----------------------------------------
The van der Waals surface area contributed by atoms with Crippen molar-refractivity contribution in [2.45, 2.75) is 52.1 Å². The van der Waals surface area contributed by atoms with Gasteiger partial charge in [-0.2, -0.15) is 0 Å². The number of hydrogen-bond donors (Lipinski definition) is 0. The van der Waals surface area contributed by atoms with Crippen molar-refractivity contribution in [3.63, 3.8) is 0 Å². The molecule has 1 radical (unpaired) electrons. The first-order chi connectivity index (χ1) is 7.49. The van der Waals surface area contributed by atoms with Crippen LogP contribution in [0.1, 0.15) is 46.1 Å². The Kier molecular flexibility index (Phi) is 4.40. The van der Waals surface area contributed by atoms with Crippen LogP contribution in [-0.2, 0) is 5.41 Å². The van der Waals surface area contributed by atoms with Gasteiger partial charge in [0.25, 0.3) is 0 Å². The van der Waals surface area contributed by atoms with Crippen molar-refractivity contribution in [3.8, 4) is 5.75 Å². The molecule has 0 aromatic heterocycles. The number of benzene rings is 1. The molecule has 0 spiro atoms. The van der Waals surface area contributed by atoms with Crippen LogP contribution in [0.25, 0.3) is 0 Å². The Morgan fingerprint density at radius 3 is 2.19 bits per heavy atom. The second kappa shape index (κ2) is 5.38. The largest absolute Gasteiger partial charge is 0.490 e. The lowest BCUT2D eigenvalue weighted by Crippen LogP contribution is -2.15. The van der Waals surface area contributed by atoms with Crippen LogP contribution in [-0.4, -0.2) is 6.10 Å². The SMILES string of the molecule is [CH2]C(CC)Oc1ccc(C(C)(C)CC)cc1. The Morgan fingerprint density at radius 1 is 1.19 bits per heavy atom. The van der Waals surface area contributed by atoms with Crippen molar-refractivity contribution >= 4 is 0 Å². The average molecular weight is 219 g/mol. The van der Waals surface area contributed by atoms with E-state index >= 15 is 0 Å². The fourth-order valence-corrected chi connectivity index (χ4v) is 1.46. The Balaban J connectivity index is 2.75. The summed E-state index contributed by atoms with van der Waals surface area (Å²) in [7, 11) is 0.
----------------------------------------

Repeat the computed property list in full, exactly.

The van der Waals surface area contributed by atoms with Crippen molar-refractivity contribution in [2.45, 2.75) is 52.1 Å². The van der Waals surface area contributed by atoms with Gasteiger partial charge in [-0.2, -0.15) is 0 Å². The number of hydrogen-bond donors (Lipinski definition) is 0. The van der Waals surface area contributed by atoms with Crippen molar-refractivity contribution in [3.63, 3.8) is 0 Å². The molecule has 1 radical (unpaired) electrons. The first-order chi connectivity index (χ1) is 7.49. The van der Waals surface area contributed by atoms with Crippen LogP contribution in [0.1, 0.15) is 46.1 Å². The Kier molecular flexibility index (Phi) is 4.40. The van der Waals surface area contributed by atoms with Crippen LogP contribution in [-0.2, 0) is 5.41 Å². The van der Waals surface area contributed by atoms with Gasteiger partial charge in [0.25, 0.3) is 0 Å². The van der Waals surface area contributed by atoms with Crippen molar-refractivity contribution in [3.8, 4) is 5.75 Å². The molecule has 0 aromatic heterocycles. The number of benzene rings is 1. The molecule has 0 spiro atoms. The van der Waals surface area contributed by atoms with Crippen LogP contribution in [0.25, 0.3) is 0 Å². The Morgan fingerprint density at radius 3 is 2.19 bits per heavy atom. The second kappa shape index (κ2) is 5.38. The largest absolute Gasteiger partial charge is 0.490 e. The lowest BCUT2D eigenvalue weighted by Crippen LogP contribution is -2.15. The van der Waals surface area contributed by atoms with Crippen LogP contribution in [-0.4, -0.2) is 6.10 Å². The SMILES string of the molecule is [CH2]C(CC)Oc1ccc(C(C)(C)CC)cc1. The Morgan fingerprint density at radius 1 is 1.19 bits per heavy atom. The van der Waals surface area contributed by atoms with Crippen molar-refractivity contribution >= 4 is 0 Å². The average molecular weight is 219 g/mol. The van der Waals surface area contributed by atoms with E-state index >= 15 is 0 Å². The fourth-order valence-corrected chi connectivity index (χ4v) is 1.46. The Balaban J connectivity index is 2.75. The summed E-state index contributed by atoms with van der Waals surface area (Å²) in [7, 11) is 0.